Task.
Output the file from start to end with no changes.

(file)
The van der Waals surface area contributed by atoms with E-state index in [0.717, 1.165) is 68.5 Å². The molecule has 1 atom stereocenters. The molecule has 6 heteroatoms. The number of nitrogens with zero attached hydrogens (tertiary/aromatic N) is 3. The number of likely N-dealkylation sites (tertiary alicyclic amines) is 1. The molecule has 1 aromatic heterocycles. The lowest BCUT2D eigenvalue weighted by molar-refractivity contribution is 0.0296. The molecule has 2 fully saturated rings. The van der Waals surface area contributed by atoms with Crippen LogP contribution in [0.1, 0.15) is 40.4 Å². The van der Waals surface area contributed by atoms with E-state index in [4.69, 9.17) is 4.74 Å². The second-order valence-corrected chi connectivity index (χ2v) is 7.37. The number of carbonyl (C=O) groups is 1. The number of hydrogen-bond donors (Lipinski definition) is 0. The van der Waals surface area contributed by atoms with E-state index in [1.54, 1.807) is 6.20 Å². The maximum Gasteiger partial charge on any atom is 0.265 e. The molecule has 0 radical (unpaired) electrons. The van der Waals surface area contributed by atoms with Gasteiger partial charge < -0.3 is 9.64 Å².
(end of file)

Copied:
The van der Waals surface area contributed by atoms with E-state index in [0.717, 1.165) is 68.5 Å². The molecule has 1 atom stereocenters. The molecule has 6 heteroatoms. The number of nitrogens with zero attached hydrogens (tertiary/aromatic N) is 3. The number of likely N-dealkylation sites (tertiary alicyclic amines) is 1. The molecule has 1 aromatic heterocycles. The lowest BCUT2D eigenvalue weighted by molar-refractivity contribution is 0.0296. The molecule has 2 fully saturated rings. The van der Waals surface area contributed by atoms with Crippen LogP contribution in [0.1, 0.15) is 40.4 Å². The van der Waals surface area contributed by atoms with E-state index in [4.69, 9.17) is 4.74 Å². The second-order valence-corrected chi connectivity index (χ2v) is 7.37. The number of carbonyl (C=O) groups is 1. The number of hydrogen-bond donors (Lipinski definition) is 0. The van der Waals surface area contributed by atoms with E-state index in [1.54, 1.807) is 6.20 Å². The maximum Gasteiger partial charge on any atom is 0.265 e. The molecule has 0 radical (unpaired) electrons. The van der Waals surface area contributed by atoms with Gasteiger partial charge < -0.3 is 9.64 Å².